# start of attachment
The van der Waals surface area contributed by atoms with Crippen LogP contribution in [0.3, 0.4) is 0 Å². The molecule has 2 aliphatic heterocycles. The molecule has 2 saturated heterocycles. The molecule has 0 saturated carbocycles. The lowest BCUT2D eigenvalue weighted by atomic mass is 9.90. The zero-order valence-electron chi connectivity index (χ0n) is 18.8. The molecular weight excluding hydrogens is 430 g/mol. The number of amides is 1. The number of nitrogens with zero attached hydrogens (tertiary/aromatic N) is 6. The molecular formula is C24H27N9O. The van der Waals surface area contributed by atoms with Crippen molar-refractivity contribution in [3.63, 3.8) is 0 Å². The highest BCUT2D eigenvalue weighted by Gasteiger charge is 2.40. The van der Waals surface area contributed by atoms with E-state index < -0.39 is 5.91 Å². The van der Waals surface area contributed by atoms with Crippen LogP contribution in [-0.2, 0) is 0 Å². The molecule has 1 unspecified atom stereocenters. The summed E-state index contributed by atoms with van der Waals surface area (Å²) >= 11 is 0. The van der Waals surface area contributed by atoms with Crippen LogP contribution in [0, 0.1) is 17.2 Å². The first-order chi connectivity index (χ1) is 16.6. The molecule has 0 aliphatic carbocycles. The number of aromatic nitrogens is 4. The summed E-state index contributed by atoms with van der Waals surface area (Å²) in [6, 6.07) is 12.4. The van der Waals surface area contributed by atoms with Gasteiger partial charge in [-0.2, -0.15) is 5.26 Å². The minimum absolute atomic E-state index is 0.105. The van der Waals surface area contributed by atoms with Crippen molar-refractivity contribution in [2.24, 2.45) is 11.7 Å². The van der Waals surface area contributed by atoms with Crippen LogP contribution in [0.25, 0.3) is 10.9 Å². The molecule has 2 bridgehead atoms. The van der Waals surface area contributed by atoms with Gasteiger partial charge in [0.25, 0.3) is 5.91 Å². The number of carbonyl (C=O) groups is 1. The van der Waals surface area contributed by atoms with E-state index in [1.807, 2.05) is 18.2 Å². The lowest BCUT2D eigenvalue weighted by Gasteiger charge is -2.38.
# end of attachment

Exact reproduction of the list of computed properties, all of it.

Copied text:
The van der Waals surface area contributed by atoms with Crippen LogP contribution in [0.3, 0.4) is 0 Å². The molecule has 2 aliphatic heterocycles. The molecule has 2 saturated heterocycles. The molecule has 0 saturated carbocycles. The lowest BCUT2D eigenvalue weighted by atomic mass is 9.90. The zero-order valence-electron chi connectivity index (χ0n) is 18.8. The molecular weight excluding hydrogens is 430 g/mol. The number of amides is 1. The number of nitrogens with zero attached hydrogens (tertiary/aromatic N) is 6. The molecular formula is C24H27N9O. The van der Waals surface area contributed by atoms with Crippen molar-refractivity contribution in [3.63, 3.8) is 0 Å². The highest BCUT2D eigenvalue weighted by Gasteiger charge is 2.40. The van der Waals surface area contributed by atoms with E-state index < -0.39 is 5.91 Å². The van der Waals surface area contributed by atoms with Crippen LogP contribution in [-0.2, 0) is 0 Å². The molecule has 1 unspecified atom stereocenters. The summed E-state index contributed by atoms with van der Waals surface area (Å²) >= 11 is 0. The van der Waals surface area contributed by atoms with Crippen LogP contribution in [0, 0.1) is 17.2 Å². The first-order chi connectivity index (χ1) is 16.6. The molecule has 0 aliphatic carbocycles. The number of aromatic nitrogens is 4. The summed E-state index contributed by atoms with van der Waals surface area (Å²) in [6, 6.07) is 12.4. The van der Waals surface area contributed by atoms with Gasteiger partial charge in [-0.2, -0.15) is 5.26 Å². The minimum absolute atomic E-state index is 0.105. The van der Waals surface area contributed by atoms with Crippen molar-refractivity contribution in [2.24, 2.45) is 11.7 Å². The van der Waals surface area contributed by atoms with Crippen LogP contribution in [0.25, 0.3) is 10.9 Å². The molecule has 2 bridgehead atoms. The van der Waals surface area contributed by atoms with Gasteiger partial charge in [0.25, 0.3) is 5.91 Å². The number of carbonyl (C=O) groups is 1. The van der Waals surface area contributed by atoms with E-state index in [1.807, 2.05) is 18.2 Å². The lowest BCUT2D eigenvalue weighted by Gasteiger charge is -2.38.